@Philsheim points out the very useful weather data discussed in 1945 (spring) daily weather Germany
Sadly, it looks like data for Weiden in that set only goes back to 1947, as do most nearby weather records. The closest seems to be Gößweinstein (site 1689); it's at 49.8N, 11.3E compared to Weiden's 49.7N, 12.18E. So same latitude, but almost a full degree ...
Aswath Damodaran, Professor at Stern School of Business at New York University, has been compiling information on major corporations since 1998. His EU dataset contains data on 6,000 EU public corporations, including those in Germany.
Quandl has free datasets on current and historical stock ...
There is a wiki at http://freewifiwiki.net/index.php?title=Germany which is a listing (not a database). There are links at the bottom of that site to additional sites in German and English appear to augment this overarching listing.
The US NGA/GNS Server contains geographic datasets for every country in the world. It does not contain shapefiles, but does have area centroids for at least:
Capitals (both country and administrative divisions).
Other Populated Localities.
try this one for postal codes: http://www.suche-postleitzahl.org/downloads?download=plz-gebiete.shp.zip
Concerning the cities, I would prefer Geofabrik: http://download.geofabrik.de/europe.html
Please note that PLZ-geodata is the property of Deutsche Post, changing every year its geometries (but only little parts of it) and selling it at a price - so you ...
The GADM Database of Global Administrative Areas attempts to capture all the administrative areas of all countries at all levels. You download all the data for an entire country. The adminstrative units don't go down to zipcodes for Germany.
While the license is not the most liberal, it is free for academic or noncommercial use.
In Germany there is an initiative called "Freifunk", which sets up free wifi networks everywhere. At the moment (August 2015) there are about 17K hotspots. There is a map showing all (public) hotspots and there are some APIs to get the data.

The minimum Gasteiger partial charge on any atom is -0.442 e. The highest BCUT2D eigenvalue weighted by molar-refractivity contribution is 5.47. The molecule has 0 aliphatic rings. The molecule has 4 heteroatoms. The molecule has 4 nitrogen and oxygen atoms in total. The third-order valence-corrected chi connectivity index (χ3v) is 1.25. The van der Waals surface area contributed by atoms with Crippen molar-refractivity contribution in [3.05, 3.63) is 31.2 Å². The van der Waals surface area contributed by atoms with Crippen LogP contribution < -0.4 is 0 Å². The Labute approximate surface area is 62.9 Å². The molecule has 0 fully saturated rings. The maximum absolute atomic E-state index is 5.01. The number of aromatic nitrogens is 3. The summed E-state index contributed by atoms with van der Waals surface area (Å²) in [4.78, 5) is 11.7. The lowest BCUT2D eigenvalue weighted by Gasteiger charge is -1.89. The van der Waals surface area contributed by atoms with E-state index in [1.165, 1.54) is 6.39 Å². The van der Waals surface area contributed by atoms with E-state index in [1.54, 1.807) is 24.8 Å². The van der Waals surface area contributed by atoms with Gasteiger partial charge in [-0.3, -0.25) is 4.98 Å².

The advantage of Freifunk is that it doesn't require a registration and it's uncensored.
Why wouldn't it be?
You can take pictures of people in public and post them online legally in the U.S..
A better question around this topic is:
"What are you planning to do with an open face recognition database of public people/celebrities?"
And an even better question for this topic:
"Are your plans involving creating an open face recognition ...
Although this database doesn't specify per city/state, it contains information on crimes in Germany overall including homicide, kidnappings, robbery, assault - check out the United Nations Office on Drugs and Crime database on Quandl. Search for "Germany" within the database to see the stats for Germany. Or, actually, you can also try this link directly: ...
It seems that the puzzle pieces to answer your question are available at https://ergebnisse.zensus2011.de/?locale=en#StaticContent:00,BEV_11_1,m,table
It gives you population, by age and gender, for all of Deutschland as well as by Land, Administrative region, and District. Data is as of 2011.
The site allows an export as XLS and CSV too
The IMDB data dump contains theater release dates (warning, 46MB file):
Unfortunately this is only cinema releases, and won't include TV showings or DVD releases. To get TV releases, the data source will probably be TV-specific.
Access to microdata (and block level data) from the 2011 Census in Germany is subject to some restrictions.
Microdata is only available via an on-site access in a "Research Data Center". Access to the data costs 250 EUR and has to be for scientific purposes. You have to be affiliated with a "scientific institution", and this institution has to be ...